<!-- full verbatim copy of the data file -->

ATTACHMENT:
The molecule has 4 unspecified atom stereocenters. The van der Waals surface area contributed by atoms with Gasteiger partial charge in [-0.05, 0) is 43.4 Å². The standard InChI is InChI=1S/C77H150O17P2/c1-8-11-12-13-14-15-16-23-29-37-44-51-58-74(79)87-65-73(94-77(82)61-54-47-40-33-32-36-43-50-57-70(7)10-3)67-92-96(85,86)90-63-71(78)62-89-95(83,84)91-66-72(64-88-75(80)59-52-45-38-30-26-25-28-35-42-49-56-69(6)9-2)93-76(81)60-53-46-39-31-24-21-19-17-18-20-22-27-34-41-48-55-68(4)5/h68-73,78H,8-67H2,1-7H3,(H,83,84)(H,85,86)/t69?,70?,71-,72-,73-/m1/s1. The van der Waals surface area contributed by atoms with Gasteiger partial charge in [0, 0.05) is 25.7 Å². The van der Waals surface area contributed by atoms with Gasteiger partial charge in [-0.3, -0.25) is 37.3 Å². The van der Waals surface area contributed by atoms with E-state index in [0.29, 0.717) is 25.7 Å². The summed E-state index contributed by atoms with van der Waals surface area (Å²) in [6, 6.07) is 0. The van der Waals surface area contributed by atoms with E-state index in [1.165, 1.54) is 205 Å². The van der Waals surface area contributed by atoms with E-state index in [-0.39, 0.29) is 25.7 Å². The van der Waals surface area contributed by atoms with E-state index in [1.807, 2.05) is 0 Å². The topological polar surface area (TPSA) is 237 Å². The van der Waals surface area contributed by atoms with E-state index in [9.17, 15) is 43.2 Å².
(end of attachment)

The molecule has 4 unspecified atom stereocenters. The van der Waals surface area contributed by atoms with Gasteiger partial charge in [-0.05, 0) is 43.4 Å². The standard InChI is InChI=1S/C77H150O17P2/c1-8-11-12-13-14-15-16-23-29-37-44-51-58-74(79)87-65-73(94-77(82)61-54-47-40-33-32-36-43-50-57-70(7)10-3)67-92-96(85,86)90-63-71(78)62-89-95(83,84)91-66-72(64-88-75(80)59-52-45-38-30-26-25-28-35-42-49-56-69(6)9-2)93-76(81)60-53-46-39-31-24-21-19-17-18-20-22-27-34-41-48-55-68(4)5/h68-73,78H,8-67H2,1-7H3,(H,83,84)(H,85,86)/t69?,70?,71-,72-,73-/m1/s1. The van der Waals surface area contributed by atoms with Gasteiger partial charge in [0, 0.05) is 25.7 Å². The van der Waals surface area contributed by atoms with Gasteiger partial charge in [-0.3, -0.25) is 37.3 Å². The van der Waals surface area contributed by atoms with E-state index in [0.29, 0.717) is 25.7 Å². The summed E-state index contributed by atoms with van der Waals surface area (Å²) in [6, 6.07) is 0. The van der Waals surface area contributed by atoms with E-state index in [1.165, 1.54) is 205 Å². The van der Waals surface area contributed by atoms with E-state index in [-0.39, 0.29) is 25.7 Å². The van der Waals surface area contributed by atoms with E-state index in [1.807, 2.05) is 0 Å². The topological polar surface area (TPSA) is 237 Å². The van der Waals surface area contributed by atoms with E-state index in [9.17, 15) is 43.2 Å².